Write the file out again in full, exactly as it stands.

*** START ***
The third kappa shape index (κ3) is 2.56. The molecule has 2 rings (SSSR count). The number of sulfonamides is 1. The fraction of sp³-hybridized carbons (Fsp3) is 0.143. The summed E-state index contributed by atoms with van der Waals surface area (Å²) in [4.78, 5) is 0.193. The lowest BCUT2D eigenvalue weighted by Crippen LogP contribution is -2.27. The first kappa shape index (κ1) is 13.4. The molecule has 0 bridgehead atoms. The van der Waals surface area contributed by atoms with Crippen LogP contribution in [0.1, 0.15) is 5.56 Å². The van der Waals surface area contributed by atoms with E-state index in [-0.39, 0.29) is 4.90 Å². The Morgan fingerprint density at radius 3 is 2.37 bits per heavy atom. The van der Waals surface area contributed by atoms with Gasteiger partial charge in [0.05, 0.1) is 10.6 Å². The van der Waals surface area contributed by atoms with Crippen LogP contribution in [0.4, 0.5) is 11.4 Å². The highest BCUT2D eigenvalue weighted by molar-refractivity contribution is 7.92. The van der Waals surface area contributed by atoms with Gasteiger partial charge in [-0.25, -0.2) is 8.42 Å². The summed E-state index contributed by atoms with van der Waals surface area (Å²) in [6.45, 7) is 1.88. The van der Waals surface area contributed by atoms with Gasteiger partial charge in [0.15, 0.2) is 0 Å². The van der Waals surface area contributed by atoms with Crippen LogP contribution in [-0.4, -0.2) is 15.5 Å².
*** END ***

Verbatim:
The third kappa shape index (κ3) is 2.56. The molecule has 2 rings (SSSR count). The number of sulfonamides is 1. The fraction of sp³-hybridized carbons (Fsp3) is 0.143. The summed E-state index contributed by atoms with van der Waals surface area (Å²) in [4.78, 5) is 0.193. The lowest BCUT2D eigenvalue weighted by Crippen LogP contribution is -2.27. The first kappa shape index (κ1) is 13.4. The molecule has 0 bridgehead atoms. The van der Waals surface area contributed by atoms with Crippen LogP contribution in [0.1, 0.15) is 5.56 Å². The van der Waals surface area contributed by atoms with E-state index in [-0.39, 0.29) is 4.90 Å². The Morgan fingerprint density at radius 3 is 2.37 bits per heavy atom. The van der Waals surface area contributed by atoms with Gasteiger partial charge in [0.05, 0.1) is 10.6 Å². The van der Waals surface area contributed by atoms with Crippen LogP contribution in [0.4, 0.5) is 11.4 Å². The highest BCUT2D eigenvalue weighted by molar-refractivity contribution is 7.92. The van der Waals surface area contributed by atoms with Gasteiger partial charge in [-0.25, -0.2) is 8.42 Å². The summed E-state index contributed by atoms with van der Waals surface area (Å²) in [6.45, 7) is 1.88. The van der Waals surface area contributed by atoms with Gasteiger partial charge in [0.15, 0.2) is 0 Å². The van der Waals surface area contributed by atoms with Crippen LogP contribution in [-0.4, -0.2) is 15.5 Å².